Concern continues to spread over what health officials say is "likely local circulation" of the virus that causes paralytic polio in New York.
This week, health officials confirmed the virus was detected in wastewater in New York City. This comes after the virus had been detected in other parts of the state in month's prior and after one New Yorker was found to have paralytic polio in July.
California health experts who spoke with NBC Bay Area said that while this news from New York is not cause for panic, it is a reminder of the importance of vaccination.
Polio is highly infectious, and while most who get it won't have visible symptoms, a small number of cases can lead to paralysis or even death.
Dr. George Rutherford, a professor of epidemiology at UCSF, said he remembers waiting in line with his parents to get the polio vaccine in the 1960's. Prior to widespread vaccine access, he explained that the spread of polio was frightening for many Americans.
"We’re talking iron lungs, ventilators, permanent defects-- people were scared out of their minds about It at the time and appropriately so, so when the vaccines first became available…there was a mad rush to get these," he explained.
But today, with the prevalence of polio vaccinations, Rutherford doesn't think polio infection is something most people should be worrying about.
That said, Rutherford emphasized: "if you haven’t been vaccinated, you should be vaccinated against polio."
The CDC recommends kids get four doses of the polio vaccine, with the first one at two-months-old.
You likely won't remember if you were vaccinated against polio, but Rutherford has a general rule of thumb:
"If you’re born after 1952 you more than likely got the polio vaccine and are immune, if you are born before, say the early 50’s maybe or maybe not," he said.
Dr. Dean Blumberg, Professor of Pediatric Infectious Diseases at UC Davis Children's Hospital said that if you can't find your vaccination records, your memory of vaccinations as a kid may help you.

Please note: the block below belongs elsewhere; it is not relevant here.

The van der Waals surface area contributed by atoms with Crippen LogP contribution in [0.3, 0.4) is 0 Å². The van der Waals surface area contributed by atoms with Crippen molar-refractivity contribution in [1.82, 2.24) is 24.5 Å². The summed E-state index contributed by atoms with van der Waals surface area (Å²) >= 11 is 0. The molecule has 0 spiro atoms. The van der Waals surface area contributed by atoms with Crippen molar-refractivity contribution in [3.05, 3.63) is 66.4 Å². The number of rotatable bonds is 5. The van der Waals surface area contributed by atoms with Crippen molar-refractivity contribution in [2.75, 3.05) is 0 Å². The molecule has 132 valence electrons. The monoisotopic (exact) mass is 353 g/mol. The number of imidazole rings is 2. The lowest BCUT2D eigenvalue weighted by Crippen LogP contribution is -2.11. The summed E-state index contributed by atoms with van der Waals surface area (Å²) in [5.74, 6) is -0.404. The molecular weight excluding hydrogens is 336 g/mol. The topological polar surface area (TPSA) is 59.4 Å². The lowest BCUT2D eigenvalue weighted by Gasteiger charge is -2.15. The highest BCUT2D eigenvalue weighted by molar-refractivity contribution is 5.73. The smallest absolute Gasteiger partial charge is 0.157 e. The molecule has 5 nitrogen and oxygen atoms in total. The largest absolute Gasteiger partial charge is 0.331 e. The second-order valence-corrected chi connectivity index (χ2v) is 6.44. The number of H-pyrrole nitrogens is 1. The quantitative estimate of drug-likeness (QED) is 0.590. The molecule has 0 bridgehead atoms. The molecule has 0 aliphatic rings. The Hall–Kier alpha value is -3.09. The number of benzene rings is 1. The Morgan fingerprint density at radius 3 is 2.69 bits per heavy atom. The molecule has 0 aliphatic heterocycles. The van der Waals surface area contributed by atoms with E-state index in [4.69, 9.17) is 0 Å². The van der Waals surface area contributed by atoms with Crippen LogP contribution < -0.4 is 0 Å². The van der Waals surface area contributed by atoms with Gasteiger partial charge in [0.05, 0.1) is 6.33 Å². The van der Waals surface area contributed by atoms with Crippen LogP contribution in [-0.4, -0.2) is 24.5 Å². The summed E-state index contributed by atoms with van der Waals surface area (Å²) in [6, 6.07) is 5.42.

"If people received routine vaccinations in childhood, and they remember that, they almost for sure received polio vaccine,” Blumberg said, noting that the polio vaccine has been part of routine vaccinations since the late 1950's.
"If they remember that [as a child] they didn’t get any vaccines or their parents didn’t want them to get vaccines, then it's possible that they weren’t vaccinated against polio," Blumberg noted. "And with very little polio circulation, it's possible they have no immunity, and they might be at risk for infection."
In California, polio vaccination is one of the vaccines required to attend public schools, private schools, and childcare.
"It’s one of the best tolerated vaccines we have out there and its very effective," Blumberg said.
He added, "anybody that’s been vaccinated during childhood is likely immune for the rest of their life.”
Lauren Lewis of San Mateo thinks she got the polio vaccine as part of all the vaccines she had to get for school.
“I had to take my mom’s word for it too, but I know I had all my vaccinations, yeah,” Lewis said.
"I kind of take my parents' word for it that I’ve been vaccinated, but I’ve never actually checked,” said 19-year-old Varun Hegde in Foster City.
Hegde and his friends say they read about polio back in history class. They're now thinking about checking their vaccination records and doing more research about the virus.
The School of Engineering at Stanford University told NBC Bay Area Sunday that its research team is looking into monitoring polio in wastewater, though that hasn't happened yet.